The appearance of the terms x ’ 1 and y ’ 1 in the polynomial is a historical
accident. Tutte de¬ned his polynomial by a completely different method, depend-
ing on the choice of an ordering of the elements of the matroid, but giving a result
independent of the ordering. Meanwhile, the rank polynomial of M was de¬ned
R(M; x, y) = ‘ xρE’ρA y|A|’ρA .

Crapo [11] showed that in fact T (M; x, y) = R(M; x ’ 1, y ’ 1).
A number of simple matroid invariants can be extracted from the Tutte poly-
nomial, as the next result shows. The proof is an exercise.

Proposition 3.2 Let M be a matroid on n elements.

(a) The number of bases of M is equal to T (M; 1, 1).

(b) The number of independent sets of M is equal to T (M; 2, 1).

(c) The number of spanning sets of M is equal to T (M; 1, 2).

(d) T (M; 2, 2) = 2n .

Calculation of the Tutte polynomial is possible by an inductive method using
deletion and contraction, as follows.

/ /
Theorem 3.3 (a) T (0; x, y) = 1, where 0 is the empty matroid.

(b) If e is a loop, then T (M; x, y) = yT (M\e; x, y).

(c) If e is a coloop, then T (M; x, y) = xT (M/e; x, y).

(d) If e is neither a loop nor a coloop, then

T (M; x, y) = T (M\e; x, y) + T (M/e; x, y).
20 Chapter 3. Matroids

Proof (a) is trivial. For the other parts, we note that each subset A of M/e or M\e
corresponds to a pair of subsets A and A ∪ {e} of M. let M = M\e and M = M/e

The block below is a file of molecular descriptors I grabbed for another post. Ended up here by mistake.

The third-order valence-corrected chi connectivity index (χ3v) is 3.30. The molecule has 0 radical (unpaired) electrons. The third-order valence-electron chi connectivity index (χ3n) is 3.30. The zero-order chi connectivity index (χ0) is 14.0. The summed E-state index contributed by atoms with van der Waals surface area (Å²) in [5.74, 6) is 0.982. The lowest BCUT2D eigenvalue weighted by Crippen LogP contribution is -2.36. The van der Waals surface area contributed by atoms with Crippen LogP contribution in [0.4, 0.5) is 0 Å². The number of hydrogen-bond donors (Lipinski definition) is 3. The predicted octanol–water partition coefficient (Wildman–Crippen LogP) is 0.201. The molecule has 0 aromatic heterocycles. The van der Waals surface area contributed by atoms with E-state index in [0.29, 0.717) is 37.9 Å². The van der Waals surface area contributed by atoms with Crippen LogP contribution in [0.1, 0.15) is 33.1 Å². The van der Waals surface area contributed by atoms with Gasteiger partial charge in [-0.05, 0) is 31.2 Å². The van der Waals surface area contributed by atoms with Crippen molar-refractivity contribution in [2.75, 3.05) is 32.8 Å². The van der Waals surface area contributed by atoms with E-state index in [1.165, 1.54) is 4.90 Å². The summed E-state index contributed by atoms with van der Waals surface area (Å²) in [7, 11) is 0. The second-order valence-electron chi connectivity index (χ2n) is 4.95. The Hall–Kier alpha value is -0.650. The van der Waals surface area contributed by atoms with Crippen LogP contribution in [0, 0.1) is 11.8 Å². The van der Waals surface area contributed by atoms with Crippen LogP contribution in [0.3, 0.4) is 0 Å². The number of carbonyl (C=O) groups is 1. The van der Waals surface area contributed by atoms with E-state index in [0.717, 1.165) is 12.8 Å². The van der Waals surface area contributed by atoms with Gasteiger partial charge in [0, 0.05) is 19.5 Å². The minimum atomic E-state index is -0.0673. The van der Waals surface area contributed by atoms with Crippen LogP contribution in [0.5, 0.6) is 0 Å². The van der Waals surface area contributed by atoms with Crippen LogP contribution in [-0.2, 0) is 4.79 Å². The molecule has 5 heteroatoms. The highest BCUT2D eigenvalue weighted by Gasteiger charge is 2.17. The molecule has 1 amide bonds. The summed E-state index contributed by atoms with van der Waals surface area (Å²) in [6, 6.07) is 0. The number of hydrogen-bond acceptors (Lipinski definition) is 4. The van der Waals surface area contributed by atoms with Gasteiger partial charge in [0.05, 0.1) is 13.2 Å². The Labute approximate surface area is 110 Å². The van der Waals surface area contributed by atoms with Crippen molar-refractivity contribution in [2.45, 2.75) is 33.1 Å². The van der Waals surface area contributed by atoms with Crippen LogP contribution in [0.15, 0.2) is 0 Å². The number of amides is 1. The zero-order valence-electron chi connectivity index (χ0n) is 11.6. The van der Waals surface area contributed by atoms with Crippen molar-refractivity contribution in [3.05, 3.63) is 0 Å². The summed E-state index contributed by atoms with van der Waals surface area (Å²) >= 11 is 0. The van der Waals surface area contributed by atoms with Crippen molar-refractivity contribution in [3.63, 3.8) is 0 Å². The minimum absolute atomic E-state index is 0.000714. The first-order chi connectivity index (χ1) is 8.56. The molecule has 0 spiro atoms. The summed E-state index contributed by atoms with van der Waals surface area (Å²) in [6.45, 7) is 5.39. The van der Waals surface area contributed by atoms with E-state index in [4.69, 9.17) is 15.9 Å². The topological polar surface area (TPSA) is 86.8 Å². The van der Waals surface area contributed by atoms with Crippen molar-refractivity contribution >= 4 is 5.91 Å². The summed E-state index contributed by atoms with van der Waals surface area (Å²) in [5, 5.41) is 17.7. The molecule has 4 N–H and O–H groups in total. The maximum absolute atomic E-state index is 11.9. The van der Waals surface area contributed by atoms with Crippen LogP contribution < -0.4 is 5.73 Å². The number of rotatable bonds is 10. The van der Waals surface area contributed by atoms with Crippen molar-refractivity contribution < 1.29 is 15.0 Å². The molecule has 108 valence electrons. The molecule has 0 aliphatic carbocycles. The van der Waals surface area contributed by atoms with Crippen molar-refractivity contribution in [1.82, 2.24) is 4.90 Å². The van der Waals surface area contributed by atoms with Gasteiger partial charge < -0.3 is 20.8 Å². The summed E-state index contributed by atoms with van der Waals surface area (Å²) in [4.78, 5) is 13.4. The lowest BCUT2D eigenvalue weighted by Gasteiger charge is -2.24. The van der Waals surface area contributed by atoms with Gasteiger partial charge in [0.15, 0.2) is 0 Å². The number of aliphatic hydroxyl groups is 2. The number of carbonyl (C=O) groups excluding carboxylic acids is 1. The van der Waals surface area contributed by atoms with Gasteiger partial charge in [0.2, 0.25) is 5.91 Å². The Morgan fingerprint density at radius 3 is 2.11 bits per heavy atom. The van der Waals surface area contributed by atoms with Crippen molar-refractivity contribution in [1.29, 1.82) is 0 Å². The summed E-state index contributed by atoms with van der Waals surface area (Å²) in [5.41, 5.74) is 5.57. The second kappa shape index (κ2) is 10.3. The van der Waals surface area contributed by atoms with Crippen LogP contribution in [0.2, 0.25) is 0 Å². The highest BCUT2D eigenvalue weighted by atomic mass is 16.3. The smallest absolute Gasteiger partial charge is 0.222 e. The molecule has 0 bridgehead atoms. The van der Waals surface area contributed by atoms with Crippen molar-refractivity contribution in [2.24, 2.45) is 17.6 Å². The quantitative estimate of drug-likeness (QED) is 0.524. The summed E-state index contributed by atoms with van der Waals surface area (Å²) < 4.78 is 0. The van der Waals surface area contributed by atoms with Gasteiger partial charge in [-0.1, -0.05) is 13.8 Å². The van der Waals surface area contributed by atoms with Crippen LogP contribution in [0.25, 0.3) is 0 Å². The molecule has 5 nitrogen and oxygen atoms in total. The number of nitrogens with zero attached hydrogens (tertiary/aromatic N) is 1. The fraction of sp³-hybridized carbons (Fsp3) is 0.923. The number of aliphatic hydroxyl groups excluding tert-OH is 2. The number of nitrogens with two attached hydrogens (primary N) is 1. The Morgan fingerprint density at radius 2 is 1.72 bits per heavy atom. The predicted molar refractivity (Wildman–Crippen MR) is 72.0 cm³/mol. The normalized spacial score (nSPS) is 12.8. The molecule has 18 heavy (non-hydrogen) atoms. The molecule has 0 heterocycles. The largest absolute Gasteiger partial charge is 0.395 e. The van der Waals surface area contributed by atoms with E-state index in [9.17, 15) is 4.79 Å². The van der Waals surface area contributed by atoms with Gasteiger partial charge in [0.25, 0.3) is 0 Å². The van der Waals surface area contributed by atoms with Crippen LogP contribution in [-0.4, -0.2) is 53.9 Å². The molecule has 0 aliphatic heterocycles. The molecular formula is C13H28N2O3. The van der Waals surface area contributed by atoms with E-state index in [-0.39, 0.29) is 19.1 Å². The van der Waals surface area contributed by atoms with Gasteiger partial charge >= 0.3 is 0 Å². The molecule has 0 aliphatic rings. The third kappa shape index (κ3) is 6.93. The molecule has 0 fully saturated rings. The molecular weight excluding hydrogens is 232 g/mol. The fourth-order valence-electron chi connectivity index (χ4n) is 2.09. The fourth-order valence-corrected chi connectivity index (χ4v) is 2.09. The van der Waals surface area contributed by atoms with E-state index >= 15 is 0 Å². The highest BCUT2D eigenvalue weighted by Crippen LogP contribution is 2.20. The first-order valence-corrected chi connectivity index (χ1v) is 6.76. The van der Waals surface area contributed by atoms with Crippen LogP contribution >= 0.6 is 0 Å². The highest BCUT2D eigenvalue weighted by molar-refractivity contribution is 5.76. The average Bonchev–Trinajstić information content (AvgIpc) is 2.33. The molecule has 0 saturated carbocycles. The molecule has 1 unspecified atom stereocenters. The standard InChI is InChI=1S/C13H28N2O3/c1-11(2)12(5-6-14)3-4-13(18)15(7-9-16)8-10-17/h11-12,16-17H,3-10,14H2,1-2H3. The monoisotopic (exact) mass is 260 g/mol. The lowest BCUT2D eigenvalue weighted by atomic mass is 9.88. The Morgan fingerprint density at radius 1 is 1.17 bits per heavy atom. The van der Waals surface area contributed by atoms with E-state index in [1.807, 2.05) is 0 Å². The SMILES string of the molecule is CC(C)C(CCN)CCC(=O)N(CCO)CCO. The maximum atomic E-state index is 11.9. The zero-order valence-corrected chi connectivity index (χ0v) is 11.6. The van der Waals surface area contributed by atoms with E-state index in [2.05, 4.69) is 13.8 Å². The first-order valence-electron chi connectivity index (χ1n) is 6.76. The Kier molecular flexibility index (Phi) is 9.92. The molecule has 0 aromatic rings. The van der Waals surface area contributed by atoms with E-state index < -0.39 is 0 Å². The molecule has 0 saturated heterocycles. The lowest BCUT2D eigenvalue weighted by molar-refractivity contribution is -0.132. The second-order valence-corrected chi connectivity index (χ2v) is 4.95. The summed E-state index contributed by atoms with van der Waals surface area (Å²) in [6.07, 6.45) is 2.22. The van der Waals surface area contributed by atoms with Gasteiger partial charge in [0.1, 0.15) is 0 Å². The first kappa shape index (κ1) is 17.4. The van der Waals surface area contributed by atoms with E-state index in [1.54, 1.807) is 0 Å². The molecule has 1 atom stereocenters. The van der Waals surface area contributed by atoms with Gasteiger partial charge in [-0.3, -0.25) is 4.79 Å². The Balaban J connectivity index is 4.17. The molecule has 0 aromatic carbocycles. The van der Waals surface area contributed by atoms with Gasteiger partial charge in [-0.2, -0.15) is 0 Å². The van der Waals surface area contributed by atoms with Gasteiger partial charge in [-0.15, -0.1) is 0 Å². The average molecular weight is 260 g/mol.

(where appropriate), and use ρM , ρM and ρM for the rank functions of the three
matroids M, M , M , and E = E = E \ {e}.
If e is a loop, then we have

ρM E = ρM E ,
ρM A = ρM A ∪ {e} = ρM A,
|A ∪ {e}| = |A| + 1, |E| = |E | + 1.

Thus the two terms in the sum for T (M) are respectively 1 and y ’ 1 times the
term in T (M ) corresponding to A, and so (b) holds.
The other two parts are proved similarly.

As an illustration of the use of the inductive method, we consider the chromatic
polynomial of a graph G, the polynomial PG with the property that PG (k) is equal
to the number of proper k-colourings of G.

Corollary 3.4 Let G = (V, E) be a graph. Then

PG (k) = (’1)ρ(G) kκ(G) T (M(G); 1 ’ k, 0),

where κ(G) is the number of connected components of G and ρ(G) + κ(G) the
number of vertices.

Proof The matroid M(G) associated with G has rank ρE = n ’ κ(G), where n is
the number of vertices. Let k be any positive integer.
The chromatic polynomial satis¬es the following recursion:

(a) If G has n vertices and no edges, then PG (k) = kn .

(b) If G contains a loop, then PG (k) = 0.

(c) If e is an edge which is not a loop, then

PG (k) = PG\e (k) ’ PG/e (k),

where G\e and G/e are the graphs obtained from G by deleting and con-
tracting e, respectively.

Here (a) is clear since any vertex-colouring of the null graph is proper; and (b)